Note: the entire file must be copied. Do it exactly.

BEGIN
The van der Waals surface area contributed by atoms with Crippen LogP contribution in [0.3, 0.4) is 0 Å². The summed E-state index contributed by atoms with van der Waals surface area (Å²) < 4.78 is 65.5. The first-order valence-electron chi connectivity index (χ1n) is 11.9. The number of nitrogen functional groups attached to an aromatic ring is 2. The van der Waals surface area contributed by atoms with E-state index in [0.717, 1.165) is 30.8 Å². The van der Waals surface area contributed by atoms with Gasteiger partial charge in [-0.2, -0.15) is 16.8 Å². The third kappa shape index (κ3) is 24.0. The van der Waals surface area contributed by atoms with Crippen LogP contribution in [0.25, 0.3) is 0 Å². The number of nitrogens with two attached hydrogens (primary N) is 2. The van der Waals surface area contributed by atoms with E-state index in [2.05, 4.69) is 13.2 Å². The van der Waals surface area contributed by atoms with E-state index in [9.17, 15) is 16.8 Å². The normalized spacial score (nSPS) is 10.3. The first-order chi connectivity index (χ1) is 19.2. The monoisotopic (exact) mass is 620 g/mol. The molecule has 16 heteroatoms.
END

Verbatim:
The van der Waals surface area contributed by atoms with Crippen LogP contribution in [0.3, 0.4) is 0 Å². The summed E-state index contributed by atoms with van der Waals surface area (Å²) < 4.78 is 65.5. The first-order valence-electron chi connectivity index (χ1n) is 11.9. The number of nitrogen functional groups attached to an aromatic ring is 2. The van der Waals surface area contributed by atoms with E-state index in [0.717, 1.165) is 30.8 Å². The van der Waals surface area contributed by atoms with Gasteiger partial charge in [-0.2, -0.15) is 16.8 Å². The third kappa shape index (κ3) is 24.0. The van der Waals surface area contributed by atoms with Crippen LogP contribution in [0.25, 0.3) is 0 Å². The number of nitrogens with two attached hydrogens (primary N) is 2. The van der Waals surface area contributed by atoms with E-state index in [2.05, 4.69) is 13.2 Å². The van der Waals surface area contributed by atoms with E-state index in [9.17, 15) is 16.8 Å². The normalized spacial score (nSPS) is 10.3. The first-order chi connectivity index (χ1) is 19.2. The monoisotopic (exact) mass is 620 g/mol. The molecule has 16 heteroatoms.